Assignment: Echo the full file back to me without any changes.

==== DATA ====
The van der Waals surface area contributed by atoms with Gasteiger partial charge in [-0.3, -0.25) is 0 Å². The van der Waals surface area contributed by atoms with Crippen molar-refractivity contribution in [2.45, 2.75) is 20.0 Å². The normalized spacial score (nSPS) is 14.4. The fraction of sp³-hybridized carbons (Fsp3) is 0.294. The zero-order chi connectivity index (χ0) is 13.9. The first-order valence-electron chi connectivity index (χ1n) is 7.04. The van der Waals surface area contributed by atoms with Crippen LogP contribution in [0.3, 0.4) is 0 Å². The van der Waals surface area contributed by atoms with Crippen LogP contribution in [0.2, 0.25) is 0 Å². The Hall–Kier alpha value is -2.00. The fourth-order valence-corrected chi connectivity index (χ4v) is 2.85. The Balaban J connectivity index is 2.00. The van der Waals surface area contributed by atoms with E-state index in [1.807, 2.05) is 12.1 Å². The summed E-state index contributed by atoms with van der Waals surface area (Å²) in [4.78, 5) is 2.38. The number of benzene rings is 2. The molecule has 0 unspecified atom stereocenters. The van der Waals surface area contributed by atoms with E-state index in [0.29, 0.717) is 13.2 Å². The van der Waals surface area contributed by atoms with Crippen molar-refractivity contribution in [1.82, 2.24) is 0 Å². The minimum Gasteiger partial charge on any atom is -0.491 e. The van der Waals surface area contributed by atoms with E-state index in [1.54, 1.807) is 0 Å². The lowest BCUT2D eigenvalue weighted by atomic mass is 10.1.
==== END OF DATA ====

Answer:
The van der Waals surface area contributed by atoms with Gasteiger partial charge in [-0.3, -0.25) is 0 Å². The van der Waals surface area contributed by atoms with Crippen molar-refractivity contribution in [2.45, 2.75) is 20.0 Å². The normalized spacial score (nSPS) is 14.4. The fraction of sp³-hybridized carbons (Fsp3) is 0.294. The zero-order chi connectivity index (χ0) is 13.9. The first-order valence-electron chi connectivity index (χ1n) is 7.04. The van der Waals surface area contributed by atoms with Crippen LogP contribution in [0.3, 0.4) is 0 Å². The van der Waals surface area contributed by atoms with Crippen LogP contribution in [0.2, 0.25) is 0 Å². The Hall–Kier alpha value is -2.00. The fourth-order valence-corrected chi connectivity index (χ4v) is 2.85. The Balaban J connectivity index is 2.00. The van der Waals surface area contributed by atoms with E-state index in [1.807, 2.05) is 12.1 Å². The summed E-state index contributed by atoms with van der Waals surface area (Å²) in [4.78, 5) is 2.38. The number of benzene rings is 2. The molecule has 0 unspecified atom stereocenters. The van der Waals surface area contributed by atoms with E-state index in [0.29, 0.717) is 13.2 Å². The van der Waals surface area contributed by atoms with Crippen molar-refractivity contribution in [1.82, 2.24) is 0 Å². The minimum Gasteiger partial charge on any atom is -0.491 e. The van der Waals surface area contributed by atoms with E-state index in [1.54, 1.807) is 0 Å². The lowest BCUT2D eigenvalue weighted by atomic mass is 10.1.